Changing the header layout of Java objects touches many HotSpot JVM subsystems: the runtime, all garbage collectors, all just-in-time compilers, the interpreters, the serviceability agent, and architecture-specific code for all supported platforms. Such massive changes warrant massive testing.

Compact object headers are tested by:

All these tests are executed with feature turned on and off, with multiple combinations of GCs, JIT compilers, and on several hardware targets.

This JEP also delivers a set of new test cases which measure the size of a variety of objects, e.g. plain objects, primitive type arrays, reference arrays and their headers.

The ultimate test for performance and correctness would be real-world workloads once this experimental feature is delivered.

Risks and Assumptions

Future runtime features need object header bits. Other runtime features might need bits in the compact object header. The current proposal leaves no spare bits in the header, which would be a problem for those features. We mitigate this risk organizationally by discussing object header needs with major JDK projects. We mitigate this risk technically by assuming that identity hash code width and compressed class pointer width can be reduced even more in order to make several bits available should future runtime features need them.

Implementation bugs on feature path. The usual risk for an intrusive feature such as this are bugs in the implementation. While issues in the normal header layout might be visible immediately on most tests, the subtleties in new locking and GC forwarding protocols may expose rare bugs. We mitigate this risk with careful reviews by the component owners, and by running lots of tests with the feature enabled. This risk does not affect the default product, as long as the feature remains experimental and off by default.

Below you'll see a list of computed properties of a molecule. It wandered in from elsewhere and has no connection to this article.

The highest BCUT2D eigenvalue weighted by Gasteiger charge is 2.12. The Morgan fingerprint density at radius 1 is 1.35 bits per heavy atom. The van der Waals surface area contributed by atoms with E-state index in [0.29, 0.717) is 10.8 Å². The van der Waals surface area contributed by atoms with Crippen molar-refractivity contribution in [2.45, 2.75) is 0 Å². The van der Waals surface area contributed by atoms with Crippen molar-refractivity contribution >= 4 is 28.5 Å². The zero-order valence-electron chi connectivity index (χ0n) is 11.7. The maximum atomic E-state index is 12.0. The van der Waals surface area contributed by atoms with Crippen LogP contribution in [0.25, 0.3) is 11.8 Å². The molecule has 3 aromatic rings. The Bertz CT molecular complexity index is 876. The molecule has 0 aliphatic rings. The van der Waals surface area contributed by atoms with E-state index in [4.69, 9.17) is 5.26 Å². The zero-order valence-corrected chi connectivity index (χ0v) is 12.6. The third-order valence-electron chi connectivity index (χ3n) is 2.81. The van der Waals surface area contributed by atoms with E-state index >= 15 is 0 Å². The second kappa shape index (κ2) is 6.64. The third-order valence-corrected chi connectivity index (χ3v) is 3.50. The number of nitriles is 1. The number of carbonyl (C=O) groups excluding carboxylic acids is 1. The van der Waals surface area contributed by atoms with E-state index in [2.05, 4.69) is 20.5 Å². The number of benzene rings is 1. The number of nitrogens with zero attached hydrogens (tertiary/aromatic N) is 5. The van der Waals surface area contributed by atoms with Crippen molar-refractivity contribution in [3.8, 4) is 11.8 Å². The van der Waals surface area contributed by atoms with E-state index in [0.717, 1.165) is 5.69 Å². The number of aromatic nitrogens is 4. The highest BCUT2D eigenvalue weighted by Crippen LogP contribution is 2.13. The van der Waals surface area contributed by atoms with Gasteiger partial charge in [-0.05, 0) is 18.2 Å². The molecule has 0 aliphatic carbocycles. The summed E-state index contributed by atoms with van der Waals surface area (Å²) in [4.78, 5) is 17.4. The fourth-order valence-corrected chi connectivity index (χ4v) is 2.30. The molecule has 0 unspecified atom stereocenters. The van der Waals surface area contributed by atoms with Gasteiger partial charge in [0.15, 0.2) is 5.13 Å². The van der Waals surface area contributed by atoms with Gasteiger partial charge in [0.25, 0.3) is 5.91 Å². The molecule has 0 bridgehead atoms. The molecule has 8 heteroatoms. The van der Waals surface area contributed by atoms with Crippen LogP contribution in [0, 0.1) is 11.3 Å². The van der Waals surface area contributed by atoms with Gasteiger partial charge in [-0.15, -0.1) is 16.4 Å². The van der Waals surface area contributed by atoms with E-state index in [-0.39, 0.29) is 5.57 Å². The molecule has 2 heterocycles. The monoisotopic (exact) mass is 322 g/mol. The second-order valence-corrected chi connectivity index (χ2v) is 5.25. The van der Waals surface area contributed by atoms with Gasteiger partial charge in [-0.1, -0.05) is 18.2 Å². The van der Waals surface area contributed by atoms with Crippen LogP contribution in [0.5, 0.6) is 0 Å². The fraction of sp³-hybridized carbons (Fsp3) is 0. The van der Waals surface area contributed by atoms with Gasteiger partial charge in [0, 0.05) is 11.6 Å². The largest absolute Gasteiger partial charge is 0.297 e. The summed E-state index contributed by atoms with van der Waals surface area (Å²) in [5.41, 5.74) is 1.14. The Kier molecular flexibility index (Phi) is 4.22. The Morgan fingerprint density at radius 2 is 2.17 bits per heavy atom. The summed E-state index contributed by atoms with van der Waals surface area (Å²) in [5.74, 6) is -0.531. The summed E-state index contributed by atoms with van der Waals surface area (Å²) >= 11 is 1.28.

Implementation bugs on legacy path. While the new code tries to avoid changing legacy code paths, some refactorings necessarily touch shared code. This exposes the risk of bugs even when the feature is disabled. In addition to careful reviews and testing, we mitigate this risk by coding defensively and trying to avoid modifying shared code paths, even if requires more work in feature code paths.

Performance issues on feature path. There are known risks that the more complicated interaction with compact object header may introduce performance issues when the feature is enabled. We mitigate this risk by running major benchmarks and understanding the feature impact on their performance. There are performance costs for accessing the class pointer indirectly, for using the alternative stack locking scheme, for employing the alternative GC sliding forwarding machinery, and for having less identity hash code bits. This risk does not affect the default product, as long as the feature remains experimental and off by default.

Performance issues on legacy path. There is a minor risk that refactoring in the legacy code paths affects performance in unexpected ways. We mitigate this risk by minimizing the changes in the legacy code paths and proving the performance on major workloads is not substantially affected.

Compressed class pointers. Compact object headers require compressed class pointers to be enabled. In older JDKs, disabling compressed oops (even implicitly, on large Java heaps) disabled compressed class pointer. After JDK 15, that is no longer the case for most configurations, see JDK-8241825 and related issues. The only exception is when JVMCI is enabled. JVMCI uses need to be fixed before the feature graduates out of the experimental status. We mitigate the current risk by disabling compact object headers if JVMCI is enabled.

Changing low-level interfaces. Some components that poke into object headers directly, notably Graal VM as the major user of JVMCI, would have to adopt the new header layout. We mitigate the current risk by identifying these components and disabling the feature when those components are in use. Before the feature graduates from the experimental phase, those components need to be fixed.

Project failure. While very unlikely, it may turn out the complexity the feature brings does not yield tangible real-world improvements, or the achievable improvements are not balancing out the additional complexity in dealing with compact object headers. We mitigate this minor risk by gating the feature code paths with the experimental runtime flag, thus keeping the open and clear path to remove the feature in future release, should a need arise.


The following issues must be resolved as the pre-requisites for this JEP: JDK-8291555: Implement alternative fast-locking scheme

JDK-XXXXXXX: Forwarding tables for sliding GCs

The following issues optionally improve the footprint after this JEP integrates: JDK-8139457: Array bases are aligned at HeapWord granularity